Each time Dad drove by the pawnshop, he cringed a little until eventually, he wouldn’t look at its windows at all.
April Pride Sharp
April Sharp is an English instructor at Felbry College School of Nursing, and a graduate of the Northeast Ohio Master of Fine Arts program. She often writes of her childhood growing up in Southeast Ohio. Her work has been featured in The Devil Strip, Rubber Top Review, and Appalachia Bare. When not writing she can be spotted stomping through the woods with her two dogs.
On fine spring days, my mother and I take the number 52 bus — “a tuppenny and a penny, please” — to the Round Pond in Kensington Gardens. Today, however, I’m with Father and we have travelled here by taxi. I’m holding my solid, blue sailing-boat which we’ll sail together, like other fathers and sons, although this is not something we have ever done before.
While with my mother, I exercise caution. I place my sailing-boat carefully on the water and — disregarding her encouragement — I set it on a shallow course along the rim of the pond. I know my mother to be a woman who is willing to take risks. This is not a temperament I share.
My sailing-boat is nothing more than a crude wooden hull with a light cotton sail. I know this but to me it’s still precious. I’m at a blessed age when what I have is what I want and — although I greatly admire them — I’m not envious of the older boys with more elaborate craft.
I watch them adjusting the trim, wading a few feet out into the water, holding their sleek ships in position, waiting for the right gust to fill the sails. Away they go across the ocean. All the while I clutch my boat tightly.
Father looks on while I make my timid coastal voyages. I release my boat and run to be there to retrieve it. Run and retrieve. Run and retrieve. Is it boredom that prompts him to suggest, very gently, that we could be more adventurous?
Little by little I pick up courage until at last we decide to launch the boat across the pond to the far shore. The wind holds steady and we’re there to meet it when it makes landfall.
Which of us suggests we should try one final voyage across the pond before we go home? Maybe you’re fearful this will end in disaster? Don’t be. It doesn’t. It’s true there’s a moment when the wind drops and changes direction, but it picks up again and my boat sails safely back to shore. I go home happy, relaxed, relieved.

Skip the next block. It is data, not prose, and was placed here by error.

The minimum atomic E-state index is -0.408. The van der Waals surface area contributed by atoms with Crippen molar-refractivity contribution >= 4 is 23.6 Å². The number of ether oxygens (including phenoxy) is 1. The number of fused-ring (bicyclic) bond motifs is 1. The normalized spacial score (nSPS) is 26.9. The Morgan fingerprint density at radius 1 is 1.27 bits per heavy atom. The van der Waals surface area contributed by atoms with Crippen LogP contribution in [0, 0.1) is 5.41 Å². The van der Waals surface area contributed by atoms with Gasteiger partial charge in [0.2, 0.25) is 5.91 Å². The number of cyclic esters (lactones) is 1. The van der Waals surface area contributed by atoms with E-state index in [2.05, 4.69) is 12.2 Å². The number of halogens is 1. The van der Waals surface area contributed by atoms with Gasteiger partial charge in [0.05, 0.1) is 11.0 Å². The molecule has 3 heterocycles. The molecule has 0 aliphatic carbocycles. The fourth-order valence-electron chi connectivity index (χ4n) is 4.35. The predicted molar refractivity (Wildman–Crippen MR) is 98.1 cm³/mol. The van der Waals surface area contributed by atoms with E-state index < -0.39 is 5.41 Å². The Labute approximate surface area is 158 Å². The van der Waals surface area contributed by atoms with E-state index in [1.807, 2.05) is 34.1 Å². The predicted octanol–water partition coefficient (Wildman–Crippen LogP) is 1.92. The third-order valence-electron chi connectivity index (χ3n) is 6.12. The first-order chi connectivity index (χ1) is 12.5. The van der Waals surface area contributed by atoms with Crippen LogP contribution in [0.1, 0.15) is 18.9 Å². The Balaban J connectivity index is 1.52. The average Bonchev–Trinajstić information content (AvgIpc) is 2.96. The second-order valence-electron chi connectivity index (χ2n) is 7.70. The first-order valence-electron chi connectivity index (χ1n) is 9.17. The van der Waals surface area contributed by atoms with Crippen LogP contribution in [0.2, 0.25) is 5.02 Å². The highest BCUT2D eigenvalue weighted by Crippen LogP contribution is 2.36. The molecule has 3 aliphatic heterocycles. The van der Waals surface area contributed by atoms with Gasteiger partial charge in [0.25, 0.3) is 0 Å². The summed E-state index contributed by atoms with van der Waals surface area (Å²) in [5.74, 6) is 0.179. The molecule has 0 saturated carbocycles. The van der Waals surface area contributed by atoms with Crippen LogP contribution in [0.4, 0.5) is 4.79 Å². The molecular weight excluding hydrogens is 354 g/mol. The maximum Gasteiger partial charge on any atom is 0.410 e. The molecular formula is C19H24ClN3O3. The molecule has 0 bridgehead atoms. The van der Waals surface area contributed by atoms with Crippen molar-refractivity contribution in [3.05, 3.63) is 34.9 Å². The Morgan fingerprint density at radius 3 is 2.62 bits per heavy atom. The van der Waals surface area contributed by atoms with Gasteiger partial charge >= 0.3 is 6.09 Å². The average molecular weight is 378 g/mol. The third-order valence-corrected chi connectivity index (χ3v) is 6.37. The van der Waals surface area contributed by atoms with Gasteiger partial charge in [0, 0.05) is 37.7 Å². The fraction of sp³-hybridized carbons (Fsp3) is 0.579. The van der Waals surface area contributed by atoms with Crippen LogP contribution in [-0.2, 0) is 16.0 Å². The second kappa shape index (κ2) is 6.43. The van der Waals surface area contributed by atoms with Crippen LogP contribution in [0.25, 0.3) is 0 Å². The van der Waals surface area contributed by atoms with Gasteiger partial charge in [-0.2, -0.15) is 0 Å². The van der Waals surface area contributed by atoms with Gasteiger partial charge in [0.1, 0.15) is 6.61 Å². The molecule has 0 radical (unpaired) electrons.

My mother and I return to the Round Pond as before. It’s an uncertain day of sudden squalls. I won’t risk further voyages across the pond and my mother is content to let me potter by the edge of the water while she reads her library book on a bench.
She isn’t witness to an episode later that afternoon. A boy with his father watch as their boat — becalmed and water-logged — sinks in the middle of the pond. I always knew this is how it might end. The father’s helplessness, the son’s heartbreak. I pick up my boat and walk thoughtfully back to my mother. She closes her book and we catch the 52 bus home.
That summer we move house. Our visits to Kensington Gardens come to an end. My blue sailing-boat is consigned to the bottom of a cupboard where — in time — it’s forgotten.
Nicolas Ridley lives in London & Bath (UK) where he writes fiction, non-fiction, flash fiction, scripts and stage plays under different names. A prize-winner and twice a Pushcart Prize nominee, his short stories have been widely published in anthologies, literary magazines and journals in the UK, Ireland, Canada and the USA.
In 1969, we had just started dating. Michael was in twelfth grade and I was in eleventh. We were standing in the halls of Miami Norland Senior High. Lockers were clanging and feet were shuffling. Holding out his hand, Michael offered his wrist.
“It’s from my uncle,” he beamed.
The face read Bulova, the band black, the dial stainless steel. At first glance it looked like any other watch.
Michael side-glanced like he was telling a secret. “It’s for my graduation.”
That watch followed him everywhere. He wore it at our wedding. To Michigan where we finished school. To the law office where he had his first job. But while we grew up and moved on, the rest of the world went backward. His parents divorced. The uncle and his wife divorced. When we bought a house and a car, the so-called grown-ups downsized. And when we started a family, they started smoking pot. How crazy it all seemed! My husband in his Brooks Brothers suit. My in-laws and the uncle with their new hippie lifestyles. Lava lamps and waterbeds. Nehru jackets. Bongs. On good days, we were amused. On bad days, we were mortified.